24-dehydrocholesterol reductase (DHCR24) was down-regulated only at 200 μg ml−1 (2.2-fold change). Whereas at 400 μg ml−1 all the following genes were down-regulated: glutathione peroxidase 4 (GPX4, 2.0-fold change), glutathione S-transferase pi 1 (GSTP1, 2.0– fold change), peroxiredoxin 5 (PRDX5, 2.6-fold change), sirtuin 2 (SIRT2, 5.18-fold change) and heat shock protein alpha class A member 1 (HSP90AA1, 90 kDa, 4.3-fold change). At the same concentration, there was an up-regulation of forkhead box M1 (FOXM1, 2.71-fold change), superoxide dismutase (SOD2, 2.0-fold change) and prostaglandin reductase 1 (PTGR1, 2.0-fold change). As shown in Fig. 4A,B and C, the antioxidant protein 1 homolog gene (ATOX1) was up-regulated after H2O2 treatment (2.7-fold change) and was highly up-regulated after extract recovery treatment at 200 and 400 μg ml−1 (6.1 and 10.2-fold change, respectively). The small inducible cytokine subfamily A5 gene (CCL5) was down-regulated with H2O2 (4.3-fold change) and was up-regulated with the extract at all concentrations tested (2.7, 4.3 and 8.9-fold change, respectively). Opposing gene expression patterns between H2O2 and extract recovery treatment at all concentrations tested were recorded in: 24-dehydrocholesterol reductase (DHCR24, −2.9 vs 2.5, 4.8 and 13.2-fold change), forkhead box M1 (FOXM1, −5.1 vs 2.5, 4.5 and 6.0-fold change), glutathione peroxidase 1 (GPX1 −2.0 vs 1.2, 2.0 and 2.1-fold change) and glutathione peroxidase 4 (GPX4, −1.04 vs 1.0, 2.5 and 2.4-fold change, respectively), glutathione S-transferase pi 1 (GSTP1, −4.9 vs −1.1, 3.6 and 3.4-fold change), C-terminal lim domain protein 1 (PDLIM1, −2.11 vs 2.8, 2.2 and 4.3-fold change) and aldo-keto reductase family 1, member C2 (AKR1C2, −2.6 vs 1.1, 2.03 and 10.0-fold change). On the contrary, peroxiredoxin 5 (PRDX5), solute carrier family 7 (SLC7A11) and heat shock protein alpha class A member 1 (HSP90AA1, 90 kDa) were up-regulated with H2O2 (2.2, 6.2 and 2.3-fold change) and down-regulated or poorly expressed at 100 μg ml−1 (1.7, −1.6 and 6.0-fold change), 200 μg ml−1 (−1.6, 7.2 and −1.8-fold change) and 400 μg ml−1 (−6.0, −12.3 and −4.1-fold change). Interestingly, prostaglandin reductase 1 (PTGR1) was down-regulated after H2O2 injury (−2.5-fold change) and was even up-regulated after extract treatment at all concentrations (1.8, 2.0 and 9.0-fold change). Gene expression of the sirtuin 2 (SIRT2) and superoxide dismutase (SOD2) was enhanced by extract treatment after 1 h of exposure to H2O2 (from −1.1 to 3.1, 6.5 and 11.2, and from 1.9 to 2.0, 2.8 and 6.7-fold change, respectively).

Since DHCR24, GPX4 and PTGR1 genes play crucial roles in antioxidant/anti-inflammatory cell signaling pathways, A549 cells were treated with 200 and 400 μg ml−1 extract for 24 h in the presence and absence of 30 mM H2O2 and protein levels were analyzed by immunoblot. We chose the two most active concentrations used for PCR array analysis in order to compare the upregulation between gene and protein expression. Exposure time was 24 h since protein expression levels were too low before this time. Immunoblot analysis revealed a significant increase only in the expression of DHCR24 at the two concentrations tested (Fig. 5A), whereas the expression of GPX4 and PTGR1 significantly increased only after H2O2 pretreatment at 400 μg ml−1 (Fig. 5B,C). In light of these results, we hypothesized that the extract was able to repair peroxidative cell damage by reducing the quantity of prostaglandins. Quantitative ELISA test was used to determine prostaglandin E2 (PGE2) levels secreted by A549 cells in cell culture medium before and after extract treatment. As shown in Fig. 6A, A549 cells treated with extracts (100, 200 and 400 μg ml−1 concentrations) had the same levels of prostaglandin E2 (29, 30 and 28 pg μl−1, respectively) as the negative control (30 pg μl−1). On the contrary, there was a significant dose-dependent decrease (90, 29 and 28 pg μl−1) in prostaglandin E2 levels with respect to the positive control (140 pg μl−1) in A549 cells treated with extract (100, 200 and 400 μg ml−1) after pretreatment with 30 mM of H2O2 (Fig. 6B). Our data show that extract treatment results in a significant decrease in PGE2 levels in cells damaged by H2O2.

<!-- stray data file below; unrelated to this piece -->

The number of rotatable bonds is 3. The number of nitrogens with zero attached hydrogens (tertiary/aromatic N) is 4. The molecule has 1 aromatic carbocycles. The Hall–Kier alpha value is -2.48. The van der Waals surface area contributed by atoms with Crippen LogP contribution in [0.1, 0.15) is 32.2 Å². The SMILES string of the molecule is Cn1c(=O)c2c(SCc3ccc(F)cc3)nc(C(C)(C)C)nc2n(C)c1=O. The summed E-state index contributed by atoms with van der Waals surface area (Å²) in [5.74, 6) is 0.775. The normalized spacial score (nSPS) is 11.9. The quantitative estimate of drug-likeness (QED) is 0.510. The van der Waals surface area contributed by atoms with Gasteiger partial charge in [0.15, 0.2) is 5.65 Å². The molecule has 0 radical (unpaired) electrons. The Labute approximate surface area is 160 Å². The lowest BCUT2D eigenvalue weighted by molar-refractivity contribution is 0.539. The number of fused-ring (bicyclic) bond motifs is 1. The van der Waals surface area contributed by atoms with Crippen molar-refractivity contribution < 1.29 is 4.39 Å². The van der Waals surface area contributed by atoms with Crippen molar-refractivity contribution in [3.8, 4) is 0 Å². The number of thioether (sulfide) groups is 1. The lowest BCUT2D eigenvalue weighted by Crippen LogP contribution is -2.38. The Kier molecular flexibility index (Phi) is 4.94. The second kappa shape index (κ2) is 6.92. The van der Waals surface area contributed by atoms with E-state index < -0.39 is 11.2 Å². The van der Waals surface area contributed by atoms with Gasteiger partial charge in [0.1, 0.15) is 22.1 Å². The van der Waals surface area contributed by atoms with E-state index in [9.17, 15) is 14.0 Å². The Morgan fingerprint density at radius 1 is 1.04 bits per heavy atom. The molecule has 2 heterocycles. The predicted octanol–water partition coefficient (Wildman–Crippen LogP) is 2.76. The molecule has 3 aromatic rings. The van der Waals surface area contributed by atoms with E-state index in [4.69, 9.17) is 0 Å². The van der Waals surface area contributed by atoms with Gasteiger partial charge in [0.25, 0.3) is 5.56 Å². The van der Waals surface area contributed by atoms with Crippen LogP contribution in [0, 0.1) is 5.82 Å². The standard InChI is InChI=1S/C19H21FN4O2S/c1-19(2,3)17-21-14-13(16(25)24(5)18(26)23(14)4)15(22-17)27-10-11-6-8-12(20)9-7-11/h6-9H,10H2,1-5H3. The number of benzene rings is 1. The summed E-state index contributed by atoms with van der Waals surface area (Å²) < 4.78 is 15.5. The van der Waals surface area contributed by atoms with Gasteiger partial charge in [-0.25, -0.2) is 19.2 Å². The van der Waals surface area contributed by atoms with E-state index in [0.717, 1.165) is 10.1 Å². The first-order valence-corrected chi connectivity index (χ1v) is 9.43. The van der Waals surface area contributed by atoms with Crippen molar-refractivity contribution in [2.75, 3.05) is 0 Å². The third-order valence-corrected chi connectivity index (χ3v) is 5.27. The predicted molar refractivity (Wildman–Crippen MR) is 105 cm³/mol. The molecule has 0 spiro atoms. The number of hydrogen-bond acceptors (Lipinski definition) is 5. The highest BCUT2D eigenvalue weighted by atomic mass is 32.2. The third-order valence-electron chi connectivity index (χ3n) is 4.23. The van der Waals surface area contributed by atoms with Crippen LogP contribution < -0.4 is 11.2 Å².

Figure 5: The effect of Tetraselmis suecica ethanol/water extract on oxidative stress protein expression in H2O2-treated human lung adenocarcinoma cells (A549).
figure 5

Three independent assays were performed in triplicate and the data shown are mean ± S.D. The values above the blots represent the densitometric analysis of the photographic sheets measuring the variation in protein expression. The values of the bands are normalized versus actin and represented as ratio between the expression of single protein and actin. Asterisks denote significant differences compared to controls (*p ≤ 0.05 and **p < 0.005).

Figure 6: The effect of ethanol/water extract from Tetraselmis suecica on prostaglandin PGE2 serum-release induced by H2O2 -treatment in human lung adenocarcinoma cells (A549).
figure 6

(A). Average PGE2 concentration (pg μl−1) determined by ELISA in culture medium of cells treated with 100, 200 and 400 μg ml−1 of the extract for 24 h. (B). Average of the PGE2 concentration (pg μl−1) determined by ELISA in culture medium of cells treated with 100, 200 and 400 μg ml−1 of extract for 24 h after pretreatment with 30 mM ( = 12 μg ml−1) of H2O2 for 1 h. Asterisks denote significant differences compared to controls (*p ≤ 0.05 and **p < 0.005) and determined using Students-t test.